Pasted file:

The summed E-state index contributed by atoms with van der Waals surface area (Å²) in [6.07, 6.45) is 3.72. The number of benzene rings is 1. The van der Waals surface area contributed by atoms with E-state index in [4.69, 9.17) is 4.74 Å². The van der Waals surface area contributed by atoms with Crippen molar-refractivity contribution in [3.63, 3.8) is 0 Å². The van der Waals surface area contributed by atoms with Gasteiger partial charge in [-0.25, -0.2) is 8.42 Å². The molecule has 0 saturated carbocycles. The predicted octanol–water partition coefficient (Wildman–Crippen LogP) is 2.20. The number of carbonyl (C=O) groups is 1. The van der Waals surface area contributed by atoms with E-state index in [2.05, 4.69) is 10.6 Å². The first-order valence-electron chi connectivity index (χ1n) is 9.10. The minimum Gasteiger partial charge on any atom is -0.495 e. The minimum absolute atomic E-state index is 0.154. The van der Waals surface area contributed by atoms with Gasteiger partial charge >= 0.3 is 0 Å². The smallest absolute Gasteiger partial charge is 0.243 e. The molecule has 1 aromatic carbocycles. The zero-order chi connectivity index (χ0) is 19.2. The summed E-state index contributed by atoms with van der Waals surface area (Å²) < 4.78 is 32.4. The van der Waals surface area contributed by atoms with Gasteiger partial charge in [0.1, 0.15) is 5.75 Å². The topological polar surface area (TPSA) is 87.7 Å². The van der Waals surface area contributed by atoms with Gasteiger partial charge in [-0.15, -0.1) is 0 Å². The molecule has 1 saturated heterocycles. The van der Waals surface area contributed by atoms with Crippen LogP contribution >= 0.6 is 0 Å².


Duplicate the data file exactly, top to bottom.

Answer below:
The summed E-state index contributed by atoms with van der Waals surface area (Å²) in [6.07, 6.45) is 3.72. The number of benzene rings is 1. The van der Waals surface area contributed by atoms with E-state index in [4.69, 9.17) is 4.74 Å². The van der Waals surface area contributed by atoms with Crippen molar-refractivity contribution in [3.63, 3.8) is 0 Å². The van der Waals surface area contributed by atoms with Gasteiger partial charge in [-0.25, -0.2) is 8.42 Å². The molecule has 0 saturated carbocycles. The predicted octanol–water partition coefficient (Wildman–Crippen LogP) is 2.20. The number of carbonyl (C=O) groups is 1. The van der Waals surface area contributed by atoms with E-state index in [2.05, 4.69) is 10.6 Å². The first-order valence-electron chi connectivity index (χ1n) is 9.10. The minimum Gasteiger partial charge on any atom is -0.495 e. The minimum absolute atomic E-state index is 0.154. The van der Waals surface area contributed by atoms with Gasteiger partial charge >= 0.3 is 0 Å². The smallest absolute Gasteiger partial charge is 0.243 e. The molecule has 1 aromatic carbocycles. The zero-order chi connectivity index (χ0) is 19.2. The summed E-state index contributed by atoms with van der Waals surface area (Å²) < 4.78 is 32.4. The van der Waals surface area contributed by atoms with Gasteiger partial charge in [0.1, 0.15) is 5.75 Å². The topological polar surface area (TPSA) is 87.7 Å². The van der Waals surface area contributed by atoms with Gasteiger partial charge in [-0.15, -0.1) is 0 Å². The molecule has 1 saturated heterocycles. The van der Waals surface area contributed by atoms with Crippen LogP contribution >= 0.6 is 0 Å².